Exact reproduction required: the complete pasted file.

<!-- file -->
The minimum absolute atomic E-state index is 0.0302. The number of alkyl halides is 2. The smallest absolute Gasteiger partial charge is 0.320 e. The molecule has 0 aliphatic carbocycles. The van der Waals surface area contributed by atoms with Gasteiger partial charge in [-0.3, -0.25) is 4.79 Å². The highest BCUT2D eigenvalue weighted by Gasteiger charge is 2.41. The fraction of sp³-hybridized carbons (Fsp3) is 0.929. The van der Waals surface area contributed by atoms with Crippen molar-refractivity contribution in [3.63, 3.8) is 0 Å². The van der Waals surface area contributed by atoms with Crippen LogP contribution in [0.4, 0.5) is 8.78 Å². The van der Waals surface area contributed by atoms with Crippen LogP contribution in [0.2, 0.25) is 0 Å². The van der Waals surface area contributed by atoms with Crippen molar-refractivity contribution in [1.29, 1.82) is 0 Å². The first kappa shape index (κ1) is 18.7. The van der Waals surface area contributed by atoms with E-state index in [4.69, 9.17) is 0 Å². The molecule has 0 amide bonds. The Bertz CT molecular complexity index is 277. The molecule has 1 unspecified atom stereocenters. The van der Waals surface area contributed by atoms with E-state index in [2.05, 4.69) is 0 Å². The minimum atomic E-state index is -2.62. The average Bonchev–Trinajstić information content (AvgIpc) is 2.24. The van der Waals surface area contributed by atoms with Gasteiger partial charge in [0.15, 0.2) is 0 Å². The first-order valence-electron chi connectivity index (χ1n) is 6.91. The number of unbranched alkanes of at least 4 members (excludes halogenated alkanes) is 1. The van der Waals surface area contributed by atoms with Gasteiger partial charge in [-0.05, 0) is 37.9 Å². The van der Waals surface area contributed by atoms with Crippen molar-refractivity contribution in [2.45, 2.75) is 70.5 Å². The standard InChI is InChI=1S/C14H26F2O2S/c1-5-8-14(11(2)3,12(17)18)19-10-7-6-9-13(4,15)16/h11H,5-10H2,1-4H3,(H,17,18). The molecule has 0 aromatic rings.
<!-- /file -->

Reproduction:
The minimum absolute atomic E-state index is 0.0302. The number of alkyl halides is 2. The smallest absolute Gasteiger partial charge is 0.320 e. The molecule has 0 aliphatic carbocycles. The van der Waals surface area contributed by atoms with Gasteiger partial charge in [-0.3, -0.25) is 4.79 Å². The highest BCUT2D eigenvalue weighted by Gasteiger charge is 2.41. The fraction of sp³-hybridized carbons (Fsp3) is 0.929. The van der Waals surface area contributed by atoms with Crippen molar-refractivity contribution in [3.63, 3.8) is 0 Å². The van der Waals surface area contributed by atoms with Crippen LogP contribution in [0.4, 0.5) is 8.78 Å². The van der Waals surface area contributed by atoms with Crippen LogP contribution in [0.2, 0.25) is 0 Å². The van der Waals surface area contributed by atoms with Crippen molar-refractivity contribution in [1.29, 1.82) is 0 Å². The first kappa shape index (κ1) is 18.7. The van der Waals surface area contributed by atoms with E-state index in [4.69, 9.17) is 0 Å². The molecule has 0 amide bonds. The Bertz CT molecular complexity index is 277. The molecule has 1 unspecified atom stereocenters. The van der Waals surface area contributed by atoms with E-state index in [2.05, 4.69) is 0 Å². The minimum atomic E-state index is -2.62. The average Bonchev–Trinajstić information content (AvgIpc) is 2.24. The van der Waals surface area contributed by atoms with Gasteiger partial charge in [0.15, 0.2) is 0 Å². The first-order valence-electron chi connectivity index (χ1n) is 6.91. The number of unbranched alkanes of at least 4 members (excludes halogenated alkanes) is 1. The van der Waals surface area contributed by atoms with Gasteiger partial charge in [-0.05, 0) is 37.9 Å². The van der Waals surface area contributed by atoms with Crippen molar-refractivity contribution in [2.45, 2.75) is 70.5 Å². The standard InChI is InChI=1S/C14H26F2O2S/c1-5-8-14(11(2)3,12(17)18)19-10-7-6-9-13(4,15)16/h11H,5-10H2,1-4H3,(H,17,18). The molecule has 0 aromatic rings.